North Sea gas leak has environmental activists concerned
North Sea gas leak: An oil production platform off the Scottish coast has been leaking gas since last weekend. Environmentalists are concerned the North Sea gas leak could lead to an oil spill.
Total E&P UK Ltd/AP
Environmental groups warned Thursday they fear an oil spill could be triggered at a North Sea offshore platform that has been leaking highly pressurized gas since the weekend.
A flame is still burning in the stack above the Elgin platform, which stands about 150 miles (240 kilometers) off the coast of Aberdeen, eastern Scotland, after a leak of flammable gas Sunday— prompting all 238 staff to be evacuated on Monday.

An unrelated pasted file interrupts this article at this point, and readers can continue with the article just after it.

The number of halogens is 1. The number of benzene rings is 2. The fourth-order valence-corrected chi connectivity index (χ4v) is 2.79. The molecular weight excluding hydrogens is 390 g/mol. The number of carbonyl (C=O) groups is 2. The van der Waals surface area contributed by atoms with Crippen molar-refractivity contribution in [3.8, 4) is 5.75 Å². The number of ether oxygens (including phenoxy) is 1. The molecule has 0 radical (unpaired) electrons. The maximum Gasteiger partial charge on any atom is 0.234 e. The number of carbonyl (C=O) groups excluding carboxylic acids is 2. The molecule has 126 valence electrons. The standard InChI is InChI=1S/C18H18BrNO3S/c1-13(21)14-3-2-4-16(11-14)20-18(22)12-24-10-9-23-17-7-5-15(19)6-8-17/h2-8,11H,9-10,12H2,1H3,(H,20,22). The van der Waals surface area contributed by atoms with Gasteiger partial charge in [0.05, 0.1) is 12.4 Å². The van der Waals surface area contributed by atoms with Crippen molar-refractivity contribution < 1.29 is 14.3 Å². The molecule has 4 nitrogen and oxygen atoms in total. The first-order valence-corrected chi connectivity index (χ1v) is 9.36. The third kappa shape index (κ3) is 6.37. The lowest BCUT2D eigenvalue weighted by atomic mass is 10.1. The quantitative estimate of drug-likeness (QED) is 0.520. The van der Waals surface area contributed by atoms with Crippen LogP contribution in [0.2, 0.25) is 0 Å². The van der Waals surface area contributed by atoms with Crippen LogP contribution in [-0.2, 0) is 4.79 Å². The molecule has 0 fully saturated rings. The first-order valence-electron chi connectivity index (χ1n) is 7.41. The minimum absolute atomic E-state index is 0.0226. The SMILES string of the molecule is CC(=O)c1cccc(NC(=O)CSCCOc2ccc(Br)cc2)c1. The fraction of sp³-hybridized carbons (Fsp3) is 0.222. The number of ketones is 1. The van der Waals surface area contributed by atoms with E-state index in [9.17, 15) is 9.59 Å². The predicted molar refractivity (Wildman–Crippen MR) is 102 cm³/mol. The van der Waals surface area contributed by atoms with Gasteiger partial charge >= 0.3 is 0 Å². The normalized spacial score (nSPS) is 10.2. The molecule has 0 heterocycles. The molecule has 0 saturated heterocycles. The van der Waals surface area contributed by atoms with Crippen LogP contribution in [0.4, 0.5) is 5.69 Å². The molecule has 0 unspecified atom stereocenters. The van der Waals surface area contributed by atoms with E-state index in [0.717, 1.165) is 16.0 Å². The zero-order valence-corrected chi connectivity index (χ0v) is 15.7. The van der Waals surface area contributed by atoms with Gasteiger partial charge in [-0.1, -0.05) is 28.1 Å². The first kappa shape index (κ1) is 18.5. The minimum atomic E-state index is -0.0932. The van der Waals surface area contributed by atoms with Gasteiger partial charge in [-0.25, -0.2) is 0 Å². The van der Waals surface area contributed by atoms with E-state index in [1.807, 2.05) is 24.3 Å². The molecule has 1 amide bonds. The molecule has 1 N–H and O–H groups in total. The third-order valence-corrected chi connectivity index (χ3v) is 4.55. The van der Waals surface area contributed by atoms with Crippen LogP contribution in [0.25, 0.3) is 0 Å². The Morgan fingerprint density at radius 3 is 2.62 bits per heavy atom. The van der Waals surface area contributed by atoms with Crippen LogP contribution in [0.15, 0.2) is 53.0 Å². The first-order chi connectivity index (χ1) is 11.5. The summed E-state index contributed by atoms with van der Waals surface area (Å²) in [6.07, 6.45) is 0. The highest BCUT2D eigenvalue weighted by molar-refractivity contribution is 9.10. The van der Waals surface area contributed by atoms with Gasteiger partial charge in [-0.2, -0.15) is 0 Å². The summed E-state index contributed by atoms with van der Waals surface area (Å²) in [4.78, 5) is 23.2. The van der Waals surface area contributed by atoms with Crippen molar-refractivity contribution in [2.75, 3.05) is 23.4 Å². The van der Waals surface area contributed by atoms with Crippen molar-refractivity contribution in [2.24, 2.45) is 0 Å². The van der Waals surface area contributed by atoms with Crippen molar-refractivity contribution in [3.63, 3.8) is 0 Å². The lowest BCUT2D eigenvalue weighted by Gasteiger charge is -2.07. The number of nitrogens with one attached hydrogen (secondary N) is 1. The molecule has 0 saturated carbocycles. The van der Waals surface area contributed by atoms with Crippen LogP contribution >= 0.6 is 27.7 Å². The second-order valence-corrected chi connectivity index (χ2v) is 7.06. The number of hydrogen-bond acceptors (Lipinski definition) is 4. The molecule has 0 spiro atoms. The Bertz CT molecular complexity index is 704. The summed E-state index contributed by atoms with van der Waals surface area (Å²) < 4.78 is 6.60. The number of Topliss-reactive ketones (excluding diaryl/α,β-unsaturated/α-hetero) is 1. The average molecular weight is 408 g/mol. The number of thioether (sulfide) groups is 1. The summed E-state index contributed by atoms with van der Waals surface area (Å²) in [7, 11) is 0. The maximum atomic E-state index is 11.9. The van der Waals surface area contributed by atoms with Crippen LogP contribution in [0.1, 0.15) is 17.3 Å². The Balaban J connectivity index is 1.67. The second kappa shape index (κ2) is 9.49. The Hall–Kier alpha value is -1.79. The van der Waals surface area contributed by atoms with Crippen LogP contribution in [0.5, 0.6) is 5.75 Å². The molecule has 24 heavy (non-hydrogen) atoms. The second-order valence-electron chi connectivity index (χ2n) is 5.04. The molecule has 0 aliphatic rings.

Platform operator Total S.A. insists there is no threat of any explosion under current weather conditions, but said that surveillance flights have detected a sheen around the platform estimated to extend over 4.8 square kilometers (1.85 square miles).
The sheen is believed to be caused by gas condensate — a petrol-like substance that contains some oil. The condensate is a lighter fuel than oil, but is still dangerous.
"Elgin is sending methane into the atmosphere, which is a greenhouse gas, so there is some environmental impact at the moment. There is also oil in that well, and Total need to move before an oil spill becomes part of this leak," said Richard Dixon, director of WWF Scotland.
Total spokesman Jacques Emmanuel Saulnier has said the situation is serious but stable, and confirmed that the cause of the leak is still being investigated.
An exclusion zone of two nautical miles (2.3 miles; 3.7 kilometers) has been set up around Elgin, with ships and aircraft ordered to stay away from the area.
Richard Lochhead, environment secretary for Scotland's semiautonomous government, said that "any gas leak on an evacuated offshore installation is, of course, deeply worrying."